|This essay by Mark Galasiewski originally appeared in
The Elliott Wave Theorist in January 2007
As observers of investor sentiment, we have noted that the period from 1987 to early 1995 generated a severe pessimism. It resulted from a Primary degree correction and then by a sequence of first and second waves, where pessimism often maintains despite a net rise in stock prices. Sentiment at the end of second waves often exceeds that seen at the beginning of first waves (see Elliott Wave Principle, pp. 79-80).
The other three graphs in Figure 1 show the high degrees of pessimism that recurred during the period. Mutual fund managers on average held as much as 12.9% of their portfolios in cash by 1990. Short positions in S&P 500 futures contracts held by small traders ballooned through 1994. And bearish advisors polled by Investors Intelligence far exceeded bullish advisors through most of 1988, 1990, and 1994-95.
The following study evidences negative mood manifestations during the 1987-95 period, fitting investor sentiment indicators even though the stock market was drifting higher.
The investor Carl Icahn once said, “The fastest way to become a millionaire is to invest in the airline industry as a billionaire.” Henry Hardevelt, an analyst at Forrester Research, added, “The U.S. airline industry makes NHL hockey matches look like fifth-grade recess. It’s brutal and bloody. The sad truth is an investor could get a better return starting a Subway sandwich shop than an airline.” And they were just talking about the financial side of the business. We’re going to look at the physical side.
The social and economic contractions that take place during bear markets are particularly hard on the people who fly, maintain, and guide airplanes. They are forced to accomplish more with less time and resources in an already highly competitive industry. We postulated that a negative social mood—held by passengers, crew, maintenance workers and pilots alike—would tend to increase the chances for aircraft accidents and that a positive social mood would decrease them. Indeed that is the case.
Figure 2 shows an inverted graph of the annual number of U.S. general aviation accidents per 100,000 flight hours along with the Dow Jones Industrial Average for the past 30 years. It shows that as the Dow has risen, aircraft safety has generally increased, while setbacks have occurred late in periods of declining social mood. The correlation (R) of the accident data to the log of annual closes in the DJIA is -91%, with a p-value of 10-12, which means that the probability of obtaining such a high correlation is extremely small, making this result highly statistically significant. When using detrended data, we observe no correlation (R = 0.47%, p = 0.98).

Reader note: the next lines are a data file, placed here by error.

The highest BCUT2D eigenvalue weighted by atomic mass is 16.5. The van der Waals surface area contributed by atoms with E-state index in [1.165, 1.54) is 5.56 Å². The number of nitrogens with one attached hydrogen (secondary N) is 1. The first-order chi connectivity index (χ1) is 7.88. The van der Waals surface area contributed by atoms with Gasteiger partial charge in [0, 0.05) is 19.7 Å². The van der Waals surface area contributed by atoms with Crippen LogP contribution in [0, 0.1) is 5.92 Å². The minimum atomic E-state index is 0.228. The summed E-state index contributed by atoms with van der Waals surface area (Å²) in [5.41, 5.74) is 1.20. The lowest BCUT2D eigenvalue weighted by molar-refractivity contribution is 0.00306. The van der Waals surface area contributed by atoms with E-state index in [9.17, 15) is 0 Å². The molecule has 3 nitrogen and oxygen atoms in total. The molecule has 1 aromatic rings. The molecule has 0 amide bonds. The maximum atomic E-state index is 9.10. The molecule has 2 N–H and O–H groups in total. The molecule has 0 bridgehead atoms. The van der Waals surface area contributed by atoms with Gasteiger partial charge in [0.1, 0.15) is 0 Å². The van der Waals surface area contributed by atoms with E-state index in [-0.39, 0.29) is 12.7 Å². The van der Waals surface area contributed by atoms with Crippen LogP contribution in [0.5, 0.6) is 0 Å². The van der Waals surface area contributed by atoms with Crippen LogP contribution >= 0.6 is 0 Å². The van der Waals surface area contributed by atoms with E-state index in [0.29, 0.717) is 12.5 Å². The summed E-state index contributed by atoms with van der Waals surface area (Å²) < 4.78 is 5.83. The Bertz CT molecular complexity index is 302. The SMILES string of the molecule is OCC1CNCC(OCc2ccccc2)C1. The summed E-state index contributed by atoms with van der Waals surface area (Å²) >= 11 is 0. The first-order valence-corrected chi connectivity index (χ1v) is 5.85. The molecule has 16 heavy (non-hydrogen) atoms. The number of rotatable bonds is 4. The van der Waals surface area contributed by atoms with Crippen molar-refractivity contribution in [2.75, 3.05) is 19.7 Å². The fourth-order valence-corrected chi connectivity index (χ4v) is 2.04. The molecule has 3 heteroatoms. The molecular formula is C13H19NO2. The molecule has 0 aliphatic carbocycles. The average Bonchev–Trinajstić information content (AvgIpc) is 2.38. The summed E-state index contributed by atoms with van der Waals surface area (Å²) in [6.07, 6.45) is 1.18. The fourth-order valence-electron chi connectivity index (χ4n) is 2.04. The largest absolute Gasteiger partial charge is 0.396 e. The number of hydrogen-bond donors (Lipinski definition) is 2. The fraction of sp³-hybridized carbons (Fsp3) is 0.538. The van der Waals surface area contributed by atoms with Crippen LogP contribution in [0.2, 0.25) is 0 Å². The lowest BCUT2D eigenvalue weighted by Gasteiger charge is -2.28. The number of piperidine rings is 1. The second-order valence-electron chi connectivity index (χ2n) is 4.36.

There are no comprehensive data available prior to 1975, so this series may be too short to allow us to draw a conclusion just yet. But the surges in the number of accidents leading up to 1982 and 1994 are conspicuous, since they confirm the extremes registered by stock market sentiment indicators in those years. If the negative social mood at those times is responsible for those “air pockets,” then future bear markets should produce similar spikes in the number of aircraft accidents. We will return to this study at a future date.■
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Most economists, historians and sociologists
presume that events determine society’s mood. But socionomics hypothesizes
the opposite: that social mood regulates the character of social events. The
events of history—such as investment booms and busts, political events,
macroeconomic trends and even peace and war—are the products of a naturally
occurring pattern of social-mood fluctuation. Such events, therefore, are not
randomly distributed, as is commonly believed, but are in fact probabilistically
predictable. Socionomics also posits that the stock market is the best available
meter of a society’s aggregate mood, that news is irrelevant to social
mood, and that financial and economic decision-making are fundamentally different
in that financial decisions are motivated by the herding impulse while economic
choices are guided by supply and demand. For more information about socionomic
theory, see (1) the text, The
Wave Principle of Human Social Behavior © 1999, by Robert Prechter;
(2) the introductory documentary History's
Hidden Engine; (3) the video Toward
a New Science of Social Prediction, Prechter’s 2004 speech before
the London School of Economics in which he presents evidence to support his
socionomic hypothesis; and (4) the Socionomics Institute’s website, www.socionomics.net.
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